Krebs has worked on the Jimmy Hoffa case several times. Hoffa was the labor leader who served as president of the International Brotherhood of Teamsters union from 1958-71. He disappeared July 30, 1975. He was last seen at the Machus Red Fox restaurant on Telegraph Road, just south of Maple Road, in Bloomfield Township, where he disappeared and has been missing ever since. Hoffa was officially declared dead in absentia July 30, 1982. His remains have never been found, inspiring many conspiracy theories in regards to his fate. The case continues to be the subject of speculation and rumor.

“It seems every couple of years someone digs up his remains. We do have a high rate of tips that come in about him. It’s definitely the state’s most famous missing persons case. This case is the FBI’s, but we assist them,” said Krebs. “Everyone seems to have a theory where Hoffa’s body’s at, but I don’t. I actually don’t. If I did, I’d be out looking for him.”

Krebs is also credited with founding “Missing in Michigan,” an annual event which brings family members and law enforcement together to help resolve missing persons cases. This event was established in 2011. It was held this past May at Madonna University in Livonia and will also be held at Madonna in 2018. 

“I knew that a lot of our cases did not have the DNA we needed to help solve them,” she said. “I wanted to create a way to bring together all the families of the missing with law enforcement, not only to get the DNA but also to recognize those families. I realized that they weren’t being treated as crime victims because they were in this holding pattern for so many years without answers. I wanted a way to publicly recognize them, so we created this event.”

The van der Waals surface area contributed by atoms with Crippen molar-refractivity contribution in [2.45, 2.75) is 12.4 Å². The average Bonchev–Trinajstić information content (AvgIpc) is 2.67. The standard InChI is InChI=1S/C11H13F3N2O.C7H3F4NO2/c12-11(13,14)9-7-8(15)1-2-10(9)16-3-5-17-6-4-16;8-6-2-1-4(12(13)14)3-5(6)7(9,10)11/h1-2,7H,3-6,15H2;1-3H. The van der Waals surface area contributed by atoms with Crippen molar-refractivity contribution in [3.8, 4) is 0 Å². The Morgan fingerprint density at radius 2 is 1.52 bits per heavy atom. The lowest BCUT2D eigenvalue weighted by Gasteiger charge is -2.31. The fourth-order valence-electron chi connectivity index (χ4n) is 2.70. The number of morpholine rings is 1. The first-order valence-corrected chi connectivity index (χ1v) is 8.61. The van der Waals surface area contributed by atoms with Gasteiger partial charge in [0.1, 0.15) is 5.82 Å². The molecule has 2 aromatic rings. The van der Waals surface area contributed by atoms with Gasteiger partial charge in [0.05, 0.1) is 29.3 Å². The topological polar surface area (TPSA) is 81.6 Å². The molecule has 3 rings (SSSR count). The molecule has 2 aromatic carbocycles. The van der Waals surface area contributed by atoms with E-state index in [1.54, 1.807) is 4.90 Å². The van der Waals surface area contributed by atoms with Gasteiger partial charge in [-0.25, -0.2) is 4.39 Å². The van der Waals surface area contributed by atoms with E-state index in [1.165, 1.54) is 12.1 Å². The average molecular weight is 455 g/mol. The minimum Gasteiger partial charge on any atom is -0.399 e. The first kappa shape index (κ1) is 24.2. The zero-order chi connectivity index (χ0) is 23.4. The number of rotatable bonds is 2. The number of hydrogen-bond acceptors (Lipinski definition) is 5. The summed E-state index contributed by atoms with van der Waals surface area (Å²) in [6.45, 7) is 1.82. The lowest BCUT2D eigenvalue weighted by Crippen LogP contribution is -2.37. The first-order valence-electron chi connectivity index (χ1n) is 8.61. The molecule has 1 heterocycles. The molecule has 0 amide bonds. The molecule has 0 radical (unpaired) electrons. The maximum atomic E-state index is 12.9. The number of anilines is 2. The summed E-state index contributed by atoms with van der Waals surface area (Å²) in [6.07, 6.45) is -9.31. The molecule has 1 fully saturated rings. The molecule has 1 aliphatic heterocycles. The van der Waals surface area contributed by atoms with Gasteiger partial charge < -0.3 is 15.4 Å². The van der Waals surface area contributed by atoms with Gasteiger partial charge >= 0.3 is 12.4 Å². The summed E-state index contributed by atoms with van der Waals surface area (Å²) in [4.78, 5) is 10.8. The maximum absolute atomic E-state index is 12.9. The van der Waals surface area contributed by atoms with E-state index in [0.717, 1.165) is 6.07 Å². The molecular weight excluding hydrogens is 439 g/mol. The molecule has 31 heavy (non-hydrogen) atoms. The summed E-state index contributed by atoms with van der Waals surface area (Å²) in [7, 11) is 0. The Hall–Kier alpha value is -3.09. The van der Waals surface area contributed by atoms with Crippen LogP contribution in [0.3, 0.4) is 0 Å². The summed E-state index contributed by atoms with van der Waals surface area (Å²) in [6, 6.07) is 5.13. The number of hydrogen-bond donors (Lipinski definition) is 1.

Krebs continued: “It’s a very long journey for family members. That’s why we try to support them with our groups like Missing in Michigan… These families of missing people, they don’t know if they can grieve or not. They’re not sure if this person will show up for Christmas dinner. It’s a really hard situation they’ve been put in. And probably even worse if they don’t have evidence of foul play; at least foul play gives them direction of where it’ll end. If they don’t have that, if the person just up and vanishes, that can be really hard for families to deal with as well as law enforcement.”  

Additionally, Krebs also established “ID the Missing,” a DNA collection program that assists in identifying previously unidentified human remains. 

“We’re going into the morgue and taking DNA from the bodies. You need DNA on both sides in order for it to work,” she said. “With those two events working together, that’s what’s getting us so many DNA hits in our state.” 

She is also an accomplished forensic artist whose composite sketches have led to identification of numerous wanted persons around the state. 

“I can give family members answers that nobody else could,” she said. “If I do have a case where they come to me looking for a loved one, and if I can actually track down where their loved one is – even if it’s not the exact answer they wanted, even if I’m not finding these people alive and well – if I can at least bring them back home, find where their remains have been, and at least make that connection for the family, it’ll give them an answer. I don’t want to say ‘closure,’ but it’ll end that chapter of searching in their life, so they can move on from it. Sometimes it even leads to justice for that person. We’ve had a couple of cases where, after finding out their identity, we’re able to go ahead to the next chapter, which is prosecution and getting justice for that person in these homicide cases. That’s really fulfilling for me to see.”